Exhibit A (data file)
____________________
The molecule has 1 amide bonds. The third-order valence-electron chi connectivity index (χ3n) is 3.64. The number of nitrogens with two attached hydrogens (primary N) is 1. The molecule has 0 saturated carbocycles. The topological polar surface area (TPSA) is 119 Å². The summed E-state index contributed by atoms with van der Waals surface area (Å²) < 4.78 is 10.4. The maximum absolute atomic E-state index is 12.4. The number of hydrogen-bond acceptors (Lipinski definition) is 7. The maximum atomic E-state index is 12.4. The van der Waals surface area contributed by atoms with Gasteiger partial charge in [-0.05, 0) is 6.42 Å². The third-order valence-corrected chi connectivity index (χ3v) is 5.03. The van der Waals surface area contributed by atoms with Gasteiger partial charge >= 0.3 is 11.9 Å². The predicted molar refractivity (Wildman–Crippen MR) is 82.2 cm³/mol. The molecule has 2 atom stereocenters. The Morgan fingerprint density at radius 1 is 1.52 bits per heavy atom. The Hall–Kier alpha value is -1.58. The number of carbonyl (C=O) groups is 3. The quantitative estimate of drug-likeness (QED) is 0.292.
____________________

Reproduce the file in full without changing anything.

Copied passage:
The molecule has 1 amide bonds. The third-order valence-electron chi connectivity index (χ3n) is 3.64. The number of nitrogens with two attached hydrogens (primary N) is 1. The molecule has 0 saturated carbocycles. The topological polar surface area (TPSA) is 119 Å². The summed E-state index contributed by atoms with van der Waals surface area (Å²) < 4.78 is 10.4. The maximum absolute atomic E-state index is 12.4. The number of hydrogen-bond acceptors (Lipinski definition) is 7. The maximum atomic E-state index is 12.4. The van der Waals surface area contributed by atoms with Gasteiger partial charge in [-0.05, 0) is 6.42 Å². The third-order valence-corrected chi connectivity index (χ3v) is 5.03. The van der Waals surface area contributed by atoms with Gasteiger partial charge >= 0.3 is 11.9 Å². The predicted molar refractivity (Wildman–Crippen MR) is 82.2 cm³/mol. The molecule has 2 atom stereocenters. The Morgan fingerprint density at radius 1 is 1.52 bits per heavy atom. The Hall–Kier alpha value is -1.58. The number of carbonyl (C=O) groups is 3. The quantitative estimate of drug-likeness (QED) is 0.292.